17. 17. Strategy Logic Flow What are the strategically distinct segments? How structurally attractive are these segments? Segmentation What attributes constitute end- customer value? How do our capabilities stack up against competitors? How do your costs stack up against competitors’? How will competitors react to our actions? Where-to-play and How-to-win choice combination A Where-to-play and How-to-win choice combination B Where-to-play and How-to-win choice combination C and so on… Attractiveness End Customer Costs Prediction Capabilities Industry Analysis Customer Value Analysis Relative Position Analysis Competitor Analysis Strategic Choice
  18. 18. Strategy Logic Flow What are the strategically distinct segments? How structurally attractive are these segments? Segmentation What attributes constitute end- customer value? How do our capabilities stack up against competitors? How do your costs stack up against competitors’? How will competitors react to our actions? Where-to-play and How-to-win choice combination A Where-to-play and How-to-win choice combination B Where-to-play and How-to-win choice combination C and so on… Attractiveness End Customer Costs Prediction Capabilities Industry Analysis Customer Value Analysis Relative Position Analysis Competitor Analysis Strategic Choice
  19. 19. Strategic Flow Dos and Don’ts • Do explore all four critical dimensions of strategic choice. • Do look beyond your current understanding of the industry. • Don’t accept that entire industries are or must be unattractive. • Do consider both channel and end customer value equation. • Don’t expect either the channel or the end customer to tell you what constitutes value. • Don’t be blasé about your relative capabilities or costs; compare them with those of your best competition. • Do explore a range of possible competitive reactions to your choices.
  20. 20. Reverse-Engineering Strategic Options 1. Frame the choice 2. Generate strategic possibilities 3. Specify conditions 4. Identify barriers to choice 5. Design valid tests 6. Conduct tests 7. Choose Convert issues into at least two mutually independent options that might resolve the problem Broaden the list to ensure consideration of an inclusive list of possibilities For each possibility, specify which conditions must hold true for it to be strategically sound Determine which conditions you feel least confident are true For each key barrier, design a valid test sufficient for generating commitment Conduct hypothesis-driven analysis, testing the conditions with the lowest confidence first Compare test results to key conditions, and make informed choice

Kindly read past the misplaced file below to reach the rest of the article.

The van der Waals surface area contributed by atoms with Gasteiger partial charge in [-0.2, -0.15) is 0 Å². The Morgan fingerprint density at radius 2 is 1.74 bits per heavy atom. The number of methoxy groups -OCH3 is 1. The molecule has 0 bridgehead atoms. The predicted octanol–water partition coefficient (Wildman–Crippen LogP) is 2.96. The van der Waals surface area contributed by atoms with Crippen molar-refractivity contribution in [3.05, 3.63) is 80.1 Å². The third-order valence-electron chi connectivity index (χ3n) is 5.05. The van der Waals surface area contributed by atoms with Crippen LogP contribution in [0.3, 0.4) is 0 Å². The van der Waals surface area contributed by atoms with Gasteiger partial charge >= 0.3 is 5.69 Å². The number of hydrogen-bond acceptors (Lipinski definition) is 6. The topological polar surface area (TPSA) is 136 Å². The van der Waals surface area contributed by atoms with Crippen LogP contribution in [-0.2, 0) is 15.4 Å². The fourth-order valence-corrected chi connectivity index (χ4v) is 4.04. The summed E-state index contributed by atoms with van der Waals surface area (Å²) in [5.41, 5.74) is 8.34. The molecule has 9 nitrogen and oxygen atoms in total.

21. 21. Reverse-Engineering Process Framing and articulating a choice provides a gut-check for team members. It enables them to feel the emotional consequence of an alternative by crystalizing the issues and making possible courses of actions immediately and meaningful. 1. Frame the choice 2. Generate strategic possibilities 3. Specify conditions 4. Identify barriers to choice 5. Design valid tests 6. Conduct tests 7. Choose
  22. 22. Reverse-Engineering Process Strategic possibilities should then be broaden. New possibilities may related to one of the previously identified options (amplifications or nuances) or expand. Note: At this stage creativity and out-of-the-box thinking should be encouraged and no suggestions should be trivialized or dismissed. 1. Frame the choice 2. Generate strategic possibilities 3. Specify conditions 4. Identify barriers to choice 5. Design valid tests 6. Conduct tests 7. Choose
  23. 23. Reverse-Engineering Process In the reverse engineering process, skeptics must specify the exact source of their skepticism (through a condition) rather than a vaguely disagreeing with a possibility. This approach helps the possibility’s proponents understand the reservations of the group, reduces the power of personal agendas, and creates a standard of proof to address them. 1. Frame the choice 2. Generate strategic possibilities 3. Specify conditions 4. Identify barriers to choice 5. Design valid tests 6. Conduct tests 7. Choose